Original post:
17 states challenge Trump’s climate policy in court

Trump properties rank among worst polluters in NYC

April 3, 2017 by  
Filed under Green

Comments Off on Trump properties rank among worst polluters in NYC

Nobody expected President Donald Trump , a man who once declared climate change a “hoax” by the Chinese government, to be a champion of the environment. Indeed, with proposed budget cuts to the U.S. Environmental Protection Agency and a plan to reverse his predecessor’s pro-planet policies, the opposite  has been true. So it should come as a surprise to no one that properties owned by Trump, as well as his consigliere son-in-law Jared Kusher , rate among the least energy-efficient in New York City, according to a new report by ALIGN , a coalition of labor and community organizations with an environmental bent. Trump International Hotel on Columbus Circle and Trump SoHo, the analysis found, use more energy than 70 to 79 percent of large hotels in the city, respectively. Even more egregious, Trump Tower on Fifth Avenue uses more energy than 93 percent of the city’s largest residential complexes. The Mayfair, a hotel-to-condo conversion owned by the Trumps, uses more energy than 98 percent of comparable multifamily buildings. The Kushner family–owned tower at 666 Fifth Avenue , living up to its numerically ominous address, uses more energy than 85 percent of large office buildings, the study noted. Related: Jared Kushner’s 666 tower by Zaha Hadid gets reimagined as the Eye of Sauron “Those folks are the biggest polluters of our city—we need to take them on and actually make sure that they reduce their emissions,” Maritza Silva-Farrell, executive director of ALIGN, told the Daily News . The bulk of the city’s carbon footprint stems from heating, cooling, and powering its soaring skyscrapers. While New York City has voluntary programs designed to reduce its emissions, Silva-Farrell thinks it’s time to administer mandatory rules. “We think that it is really important to require these kinds of owners to reduce their emissions and create clean air for our communities,” she said. “We believe that’s the only way they will do it.” Via the Daily News Photos by jcwillia1 and Michael Vadon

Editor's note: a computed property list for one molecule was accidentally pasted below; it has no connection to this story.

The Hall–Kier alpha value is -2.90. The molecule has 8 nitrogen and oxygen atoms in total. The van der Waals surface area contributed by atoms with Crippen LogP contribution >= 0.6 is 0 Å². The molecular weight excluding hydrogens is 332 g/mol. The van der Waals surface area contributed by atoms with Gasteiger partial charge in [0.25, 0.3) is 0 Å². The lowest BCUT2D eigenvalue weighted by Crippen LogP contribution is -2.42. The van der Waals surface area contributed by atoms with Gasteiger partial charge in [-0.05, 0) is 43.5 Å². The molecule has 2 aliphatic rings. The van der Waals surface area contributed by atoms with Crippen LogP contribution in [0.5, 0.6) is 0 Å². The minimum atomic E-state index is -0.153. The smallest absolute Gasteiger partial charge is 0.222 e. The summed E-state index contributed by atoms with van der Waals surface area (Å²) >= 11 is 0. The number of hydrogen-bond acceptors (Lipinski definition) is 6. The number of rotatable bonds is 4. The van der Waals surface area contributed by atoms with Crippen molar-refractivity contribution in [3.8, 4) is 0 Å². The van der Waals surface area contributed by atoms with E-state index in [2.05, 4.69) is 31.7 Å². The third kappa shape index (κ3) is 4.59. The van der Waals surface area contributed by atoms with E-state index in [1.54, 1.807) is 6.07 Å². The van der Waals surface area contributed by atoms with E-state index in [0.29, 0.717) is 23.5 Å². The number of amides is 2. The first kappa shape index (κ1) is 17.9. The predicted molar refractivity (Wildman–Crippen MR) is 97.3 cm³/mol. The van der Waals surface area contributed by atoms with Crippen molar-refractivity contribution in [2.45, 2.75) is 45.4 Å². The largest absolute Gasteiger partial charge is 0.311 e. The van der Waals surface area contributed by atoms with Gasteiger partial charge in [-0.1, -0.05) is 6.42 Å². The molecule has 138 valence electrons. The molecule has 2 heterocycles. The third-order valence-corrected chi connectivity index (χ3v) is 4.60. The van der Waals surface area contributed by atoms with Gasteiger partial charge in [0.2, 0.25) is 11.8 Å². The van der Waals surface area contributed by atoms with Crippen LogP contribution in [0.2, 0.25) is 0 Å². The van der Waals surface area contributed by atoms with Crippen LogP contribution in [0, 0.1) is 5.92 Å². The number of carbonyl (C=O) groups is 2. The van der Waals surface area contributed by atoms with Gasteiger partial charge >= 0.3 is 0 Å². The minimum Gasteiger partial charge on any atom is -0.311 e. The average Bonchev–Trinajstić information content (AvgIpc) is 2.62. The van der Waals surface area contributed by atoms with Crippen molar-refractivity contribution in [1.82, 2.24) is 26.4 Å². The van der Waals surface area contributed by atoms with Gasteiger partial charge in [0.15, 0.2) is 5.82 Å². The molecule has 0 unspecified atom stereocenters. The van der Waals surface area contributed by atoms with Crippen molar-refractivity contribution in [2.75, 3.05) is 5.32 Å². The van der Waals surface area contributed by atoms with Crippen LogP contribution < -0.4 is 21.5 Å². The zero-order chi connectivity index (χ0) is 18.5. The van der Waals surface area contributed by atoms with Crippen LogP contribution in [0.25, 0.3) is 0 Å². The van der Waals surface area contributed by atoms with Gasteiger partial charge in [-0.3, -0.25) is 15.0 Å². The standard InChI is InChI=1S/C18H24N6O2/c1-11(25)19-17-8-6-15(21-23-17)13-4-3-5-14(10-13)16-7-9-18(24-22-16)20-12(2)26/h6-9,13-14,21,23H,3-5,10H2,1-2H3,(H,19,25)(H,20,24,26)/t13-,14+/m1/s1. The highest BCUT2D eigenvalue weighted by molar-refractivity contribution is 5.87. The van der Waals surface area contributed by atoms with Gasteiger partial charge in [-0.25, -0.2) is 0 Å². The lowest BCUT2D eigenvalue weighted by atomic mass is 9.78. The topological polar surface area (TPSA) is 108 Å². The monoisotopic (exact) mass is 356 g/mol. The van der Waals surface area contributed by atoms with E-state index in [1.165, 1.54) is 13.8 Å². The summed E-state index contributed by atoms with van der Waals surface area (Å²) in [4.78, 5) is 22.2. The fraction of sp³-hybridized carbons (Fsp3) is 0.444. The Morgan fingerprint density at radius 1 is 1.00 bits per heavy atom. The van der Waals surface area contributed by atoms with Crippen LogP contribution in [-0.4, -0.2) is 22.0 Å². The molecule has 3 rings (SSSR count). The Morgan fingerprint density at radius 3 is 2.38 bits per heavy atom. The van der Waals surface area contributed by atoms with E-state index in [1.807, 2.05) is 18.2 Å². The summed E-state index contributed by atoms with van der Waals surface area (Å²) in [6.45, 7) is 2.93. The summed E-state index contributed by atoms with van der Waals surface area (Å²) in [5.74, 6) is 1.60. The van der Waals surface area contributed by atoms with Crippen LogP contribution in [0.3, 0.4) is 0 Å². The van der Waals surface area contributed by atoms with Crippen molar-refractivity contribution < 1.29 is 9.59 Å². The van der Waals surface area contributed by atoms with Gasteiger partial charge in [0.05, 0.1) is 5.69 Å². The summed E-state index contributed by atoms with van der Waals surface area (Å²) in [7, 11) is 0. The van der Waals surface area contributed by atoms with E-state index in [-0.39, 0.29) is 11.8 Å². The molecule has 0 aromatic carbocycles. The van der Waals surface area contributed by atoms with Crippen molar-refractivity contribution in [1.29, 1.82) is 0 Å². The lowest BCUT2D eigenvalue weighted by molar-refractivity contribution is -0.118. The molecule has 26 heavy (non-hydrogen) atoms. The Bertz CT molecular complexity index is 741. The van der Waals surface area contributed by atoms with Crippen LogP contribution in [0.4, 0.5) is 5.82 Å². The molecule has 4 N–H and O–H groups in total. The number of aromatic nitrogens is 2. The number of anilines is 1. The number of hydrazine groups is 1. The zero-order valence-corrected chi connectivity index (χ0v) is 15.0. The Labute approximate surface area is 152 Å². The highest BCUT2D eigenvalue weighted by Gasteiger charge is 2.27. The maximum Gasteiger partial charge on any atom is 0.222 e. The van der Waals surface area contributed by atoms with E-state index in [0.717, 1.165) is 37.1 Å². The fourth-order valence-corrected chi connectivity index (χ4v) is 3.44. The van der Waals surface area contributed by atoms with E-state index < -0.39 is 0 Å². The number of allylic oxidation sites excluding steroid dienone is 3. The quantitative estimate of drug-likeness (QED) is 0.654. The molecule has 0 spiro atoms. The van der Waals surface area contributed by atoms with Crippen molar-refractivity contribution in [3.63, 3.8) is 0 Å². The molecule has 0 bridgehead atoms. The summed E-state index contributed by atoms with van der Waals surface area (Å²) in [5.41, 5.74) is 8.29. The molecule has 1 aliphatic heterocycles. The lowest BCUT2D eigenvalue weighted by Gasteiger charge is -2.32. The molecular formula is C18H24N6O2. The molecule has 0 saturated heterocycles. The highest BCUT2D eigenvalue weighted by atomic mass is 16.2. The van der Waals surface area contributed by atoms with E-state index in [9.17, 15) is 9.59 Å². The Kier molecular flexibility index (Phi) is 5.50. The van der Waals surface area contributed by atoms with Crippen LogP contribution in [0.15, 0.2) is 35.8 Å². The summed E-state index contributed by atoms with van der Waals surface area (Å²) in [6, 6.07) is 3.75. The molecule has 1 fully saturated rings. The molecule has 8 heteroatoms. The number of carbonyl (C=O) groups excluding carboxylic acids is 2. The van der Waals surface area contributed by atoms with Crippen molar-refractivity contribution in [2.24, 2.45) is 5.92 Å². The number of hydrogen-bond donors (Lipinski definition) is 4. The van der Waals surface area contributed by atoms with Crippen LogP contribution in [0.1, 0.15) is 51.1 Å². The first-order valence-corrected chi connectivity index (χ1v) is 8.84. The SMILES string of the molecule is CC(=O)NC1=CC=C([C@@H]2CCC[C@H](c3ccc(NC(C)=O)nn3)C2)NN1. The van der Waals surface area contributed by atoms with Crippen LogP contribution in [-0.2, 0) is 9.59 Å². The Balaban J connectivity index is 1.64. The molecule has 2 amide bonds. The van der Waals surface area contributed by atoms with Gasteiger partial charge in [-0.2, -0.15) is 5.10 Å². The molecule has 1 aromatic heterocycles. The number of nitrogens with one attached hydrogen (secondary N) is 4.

Read the original here: 
Trump properties rank among worst polluters in NYC

China calls America selfish amid Trump attempt to revive coal

March 30, 2017 by  
Filed under Green

Comments Off on China calls America selfish amid Trump attempt to revive coal

China is uneasy leading the way on climate action without the help of the United States, according to an editorial in Chinese state media. After President Donald Trump signed his executive order rolling back the Clean Power Plan this week, an article ran in the Global Times critical of Trump’s moves. The editorial said, “…what the US is doing undermines the other countries’ dedication to implement the Paris Agreement .” China relied on coal for development, but in recent years has made strides to build renewable energy plants and shut down coal mines . Even if they have a long way to go to fix pollution woes, one study showed their coal use likely peaked in 2014 . Meanwhile Trump has touted the return of coal against evidence of the growth of renewable energy and even the reality of climate change . Related: 75 American mayors affirm climate goals even after Trump executive order So it’s not too surprising Chinese media lambasted Trump in a March 30 editorial. “Some Western media now pin their hopes on China to fill the vacuum left by Washington in the fight against climate change. But no matter how hard Beijing tries, it won’t be able to take on all the responsibilities that Washington refuses to take…Washington’s political selfishness must be discouraged,” it said. The editorial pointed out China and the United States are the world’s biggest carbon dioxide emitters, but said China is still in the process of developing while America is a superpower with the technological edge to slash emissions . They said America’s attitudes will impact how people around the world approach the battle against climate change. Global Times also put the pressure on Western media and the public to pressure Trump, saying “American opinion has enabled the country’s political and legal authorities to freeze the president’s Muslim ban. If it keeps up the same vigor, the Trump administration may not be able to pull the US out of the Paris Agreement.” Via The Guardian and Global Times Images via Pixabay ( 1 , 2 )

Read the original post:
China calls America selfish amid Trump attempt to revive coal

Next Page »

Bad Behavior has blocked 1190 access attempts in the last 7 days.